Thanks for the comments and questions, you’ve allayed my fears of challenging questions or no questions! I’m going to try to get to all of them in the next days, but I encourage more suggestions and thoughts; this feels like the best way to bring everything full circle as I finish this writing experiment.
Both A. and Paul, in slightly different ways, brought up the idea of friendship, how it may have changed during this pandemic, and what it will look like when life returns to a modicum of normal; as I’ve just spent a half hour in a text flurry, it seemed especially apropos.
In balance, I feel like forced isolation has strengthened my ties to the people I’m closest to. Being unable to socialize in person somehow levels the playing field in the sense that it doesn’t matter if a friend lives across town or across the country; we can only see each other through FaceTime/Zoom etc. so distance lost its meaning. The result has been a more regular connection with those far-away friends that I rarely see as well as my in-town friends, a definite upside.
I’ve been fortunate that all of my family and a vast majority of my friends have trusted the advice of epidemiologist, health authorities and other scientists, and have exercised caution and protected the health of others. A few, however, are convinced that lockdown is an overreaction and that reviving the economy supersedes the possibility of unnecessary illness and death and that this is all a constructed crisis.
Luckily, none of these are close friends; I wouldn’t know what to do in that situation. As for the more peripheral friends who advocate the conspiracy point of view…I’m fine with having them float more to the periphery. These days I feel I have little tolerance for anger or accusation, and I would rather walk quietly away.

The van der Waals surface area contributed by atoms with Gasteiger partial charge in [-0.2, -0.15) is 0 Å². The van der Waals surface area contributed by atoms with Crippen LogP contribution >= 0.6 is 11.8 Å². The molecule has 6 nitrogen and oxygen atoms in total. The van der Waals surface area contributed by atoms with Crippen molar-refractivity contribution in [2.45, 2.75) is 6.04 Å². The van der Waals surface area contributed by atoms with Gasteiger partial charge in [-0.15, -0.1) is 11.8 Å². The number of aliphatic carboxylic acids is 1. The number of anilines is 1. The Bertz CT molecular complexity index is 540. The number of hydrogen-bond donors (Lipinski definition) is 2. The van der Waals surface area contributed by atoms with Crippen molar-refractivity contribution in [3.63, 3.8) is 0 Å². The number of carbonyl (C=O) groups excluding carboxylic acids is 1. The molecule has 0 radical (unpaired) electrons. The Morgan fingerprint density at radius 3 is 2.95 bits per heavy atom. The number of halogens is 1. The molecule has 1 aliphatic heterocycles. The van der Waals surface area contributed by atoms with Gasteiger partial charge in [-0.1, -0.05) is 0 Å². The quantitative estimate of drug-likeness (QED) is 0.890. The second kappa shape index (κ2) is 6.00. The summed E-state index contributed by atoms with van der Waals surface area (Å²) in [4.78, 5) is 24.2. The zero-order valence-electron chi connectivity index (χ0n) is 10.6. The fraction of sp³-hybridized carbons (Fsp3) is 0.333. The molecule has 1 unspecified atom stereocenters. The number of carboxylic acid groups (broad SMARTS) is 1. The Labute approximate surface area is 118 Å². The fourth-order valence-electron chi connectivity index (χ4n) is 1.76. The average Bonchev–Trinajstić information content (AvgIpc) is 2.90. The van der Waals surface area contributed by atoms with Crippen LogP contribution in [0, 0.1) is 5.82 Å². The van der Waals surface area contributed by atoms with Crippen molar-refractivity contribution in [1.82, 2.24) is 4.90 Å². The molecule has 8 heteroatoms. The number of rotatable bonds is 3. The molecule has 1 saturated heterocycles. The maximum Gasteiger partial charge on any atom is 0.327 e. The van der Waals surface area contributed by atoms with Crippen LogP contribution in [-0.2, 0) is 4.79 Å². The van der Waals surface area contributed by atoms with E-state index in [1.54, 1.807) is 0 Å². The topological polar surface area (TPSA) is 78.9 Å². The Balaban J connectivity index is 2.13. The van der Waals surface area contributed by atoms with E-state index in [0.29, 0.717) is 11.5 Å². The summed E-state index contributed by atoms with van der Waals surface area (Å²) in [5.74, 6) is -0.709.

For myself, especially in the early days of quarantine, the sense of isolation, the fear of possible illness and the general sense of the frailty of our lives made me acutely feel the necessity of my support system, of the deep connections I’ve created with so many throughout my life, and the love I felt for them. As a result, I’ve become more transparent with everyone, more wiling to be completely honest with my feelings, especially of my vulnerability. And without fail I’ve had candid and truly authentic exchanges in return.
How have my relationships changed during the pandemic? For the most part, they’ve deepened and strengthened, and have reminded me of what’s most important in life.
My task: committing this reflection on friendship to (virtual) paper has strengthened my resolve to remember this feeling of connection and to actively continue to sustain it. I’m going to make some Marco Polo video messages right now. For those of you who don’t know what I’m talking about, Marco Polo is a messaging app that lets you record videos that function just like texts – you can respond immediately or you can watch and respond later. My friends and I have ended up sending each other long messages every week, and I’ve reconnected with a lot of people this way. HIGHLY recommend!
As a reminder, please keep posing your own questions in the comment section, it’s so mind-opening for me to read about the things that you’re thinking about!